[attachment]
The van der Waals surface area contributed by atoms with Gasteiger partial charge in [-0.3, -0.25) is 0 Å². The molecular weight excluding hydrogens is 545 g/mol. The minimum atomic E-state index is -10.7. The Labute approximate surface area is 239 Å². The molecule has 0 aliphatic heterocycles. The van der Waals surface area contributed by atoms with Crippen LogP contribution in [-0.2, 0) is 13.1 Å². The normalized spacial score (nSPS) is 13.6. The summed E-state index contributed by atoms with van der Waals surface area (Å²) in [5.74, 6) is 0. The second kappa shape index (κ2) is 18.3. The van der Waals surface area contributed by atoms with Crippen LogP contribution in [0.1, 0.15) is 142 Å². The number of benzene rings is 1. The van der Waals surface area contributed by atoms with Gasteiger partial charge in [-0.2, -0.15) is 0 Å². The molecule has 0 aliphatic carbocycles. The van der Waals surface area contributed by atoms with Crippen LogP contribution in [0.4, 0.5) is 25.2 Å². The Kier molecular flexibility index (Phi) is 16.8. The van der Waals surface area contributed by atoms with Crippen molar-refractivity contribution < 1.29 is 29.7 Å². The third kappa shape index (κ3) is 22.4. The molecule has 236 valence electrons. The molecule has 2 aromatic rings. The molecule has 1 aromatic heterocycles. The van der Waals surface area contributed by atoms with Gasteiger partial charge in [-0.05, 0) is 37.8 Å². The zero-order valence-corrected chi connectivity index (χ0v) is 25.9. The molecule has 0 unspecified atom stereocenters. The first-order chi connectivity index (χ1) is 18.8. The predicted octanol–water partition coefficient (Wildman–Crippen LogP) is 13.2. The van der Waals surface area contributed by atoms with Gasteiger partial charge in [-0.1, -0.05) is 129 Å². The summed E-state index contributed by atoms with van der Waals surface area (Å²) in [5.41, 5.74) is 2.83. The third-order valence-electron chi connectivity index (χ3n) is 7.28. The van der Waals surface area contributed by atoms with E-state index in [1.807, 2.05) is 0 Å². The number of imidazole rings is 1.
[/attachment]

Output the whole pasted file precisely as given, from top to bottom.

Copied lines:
The van der Waals surface area contributed by atoms with Gasteiger partial charge in [-0.3, -0.25) is 0 Å². The molecular weight excluding hydrogens is 545 g/mol. The minimum atomic E-state index is -10.7. The Labute approximate surface area is 239 Å². The molecule has 0 aliphatic heterocycles. The van der Waals surface area contributed by atoms with Crippen LogP contribution in [-0.2, 0) is 13.1 Å². The normalized spacial score (nSPS) is 13.6. The summed E-state index contributed by atoms with van der Waals surface area (Å²) in [5.74, 6) is 0. The second kappa shape index (κ2) is 18.3. The van der Waals surface area contributed by atoms with Crippen LogP contribution in [0.1, 0.15) is 142 Å². The number of benzene rings is 1. The van der Waals surface area contributed by atoms with Gasteiger partial charge in [-0.2, -0.15) is 0 Å². The molecule has 0 aliphatic carbocycles. The van der Waals surface area contributed by atoms with Crippen LogP contribution in [0.4, 0.5) is 25.2 Å². The Kier molecular flexibility index (Phi) is 16.8. The van der Waals surface area contributed by atoms with Crippen molar-refractivity contribution < 1.29 is 29.7 Å². The third kappa shape index (κ3) is 22.4. The molecule has 236 valence electrons. The molecule has 2 aromatic rings. The molecule has 1 aromatic heterocycles. The van der Waals surface area contributed by atoms with Gasteiger partial charge in [-0.05, 0) is 37.8 Å². The zero-order valence-corrected chi connectivity index (χ0v) is 25.9. The molecule has 0 unspecified atom stereocenters. The first-order chi connectivity index (χ1) is 18.8. The predicted octanol–water partition coefficient (Wildman–Crippen LogP) is 13.2. The van der Waals surface area contributed by atoms with Gasteiger partial charge in [-0.1, -0.05) is 129 Å². The summed E-state index contributed by atoms with van der Waals surface area (Å²) in [5.41, 5.74) is 2.83. The third-order valence-electron chi connectivity index (χ3n) is 7.28. The van der Waals surface area contributed by atoms with E-state index in [1.807, 2.05) is 0 Å². The number of imidazole rings is 1.